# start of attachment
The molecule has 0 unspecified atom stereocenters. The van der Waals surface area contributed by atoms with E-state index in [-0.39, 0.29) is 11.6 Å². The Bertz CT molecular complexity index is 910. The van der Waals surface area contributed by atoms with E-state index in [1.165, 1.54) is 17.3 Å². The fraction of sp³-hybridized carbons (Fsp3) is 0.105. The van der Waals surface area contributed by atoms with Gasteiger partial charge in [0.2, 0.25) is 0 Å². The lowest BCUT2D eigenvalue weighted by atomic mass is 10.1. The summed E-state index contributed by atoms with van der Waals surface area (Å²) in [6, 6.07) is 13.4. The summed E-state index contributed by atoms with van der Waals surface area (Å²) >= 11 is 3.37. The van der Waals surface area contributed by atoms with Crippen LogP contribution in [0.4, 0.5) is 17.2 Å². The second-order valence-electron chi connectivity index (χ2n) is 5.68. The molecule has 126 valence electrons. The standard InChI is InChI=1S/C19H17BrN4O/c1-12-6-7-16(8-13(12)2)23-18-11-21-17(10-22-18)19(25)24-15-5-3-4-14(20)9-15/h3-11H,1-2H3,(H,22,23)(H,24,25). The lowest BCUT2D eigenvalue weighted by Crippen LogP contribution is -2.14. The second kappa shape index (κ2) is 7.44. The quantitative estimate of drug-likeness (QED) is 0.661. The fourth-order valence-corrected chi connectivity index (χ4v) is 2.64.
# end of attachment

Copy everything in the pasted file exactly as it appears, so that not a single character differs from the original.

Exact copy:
The molecule has 0 unspecified atom stereocenters. The van der Waals surface area contributed by atoms with E-state index in [-0.39, 0.29) is 11.6 Å². The Bertz CT molecular complexity index is 910. The van der Waals surface area contributed by atoms with E-state index in [1.165, 1.54) is 17.3 Å². The fraction of sp³-hybridized carbons (Fsp3) is 0.105. The van der Waals surface area contributed by atoms with Gasteiger partial charge in [0.2, 0.25) is 0 Å². The lowest BCUT2D eigenvalue weighted by atomic mass is 10.1. The summed E-state index contributed by atoms with van der Waals surface area (Å²) in [6, 6.07) is 13.4. The summed E-state index contributed by atoms with van der Waals surface area (Å²) >= 11 is 3.37. The van der Waals surface area contributed by atoms with Crippen LogP contribution in [0.4, 0.5) is 17.2 Å². The second-order valence-electron chi connectivity index (χ2n) is 5.68. The molecule has 126 valence electrons. The standard InChI is InChI=1S/C19H17BrN4O/c1-12-6-7-16(8-13(12)2)23-18-11-21-17(10-22-18)19(25)24-15-5-3-4-14(20)9-15/h3-11H,1-2H3,(H,22,23)(H,24,25). The lowest BCUT2D eigenvalue weighted by Crippen LogP contribution is -2.14. The second kappa shape index (κ2) is 7.44. The quantitative estimate of drug-likeness (QED) is 0.661. The fourth-order valence-corrected chi connectivity index (χ4v) is 2.64.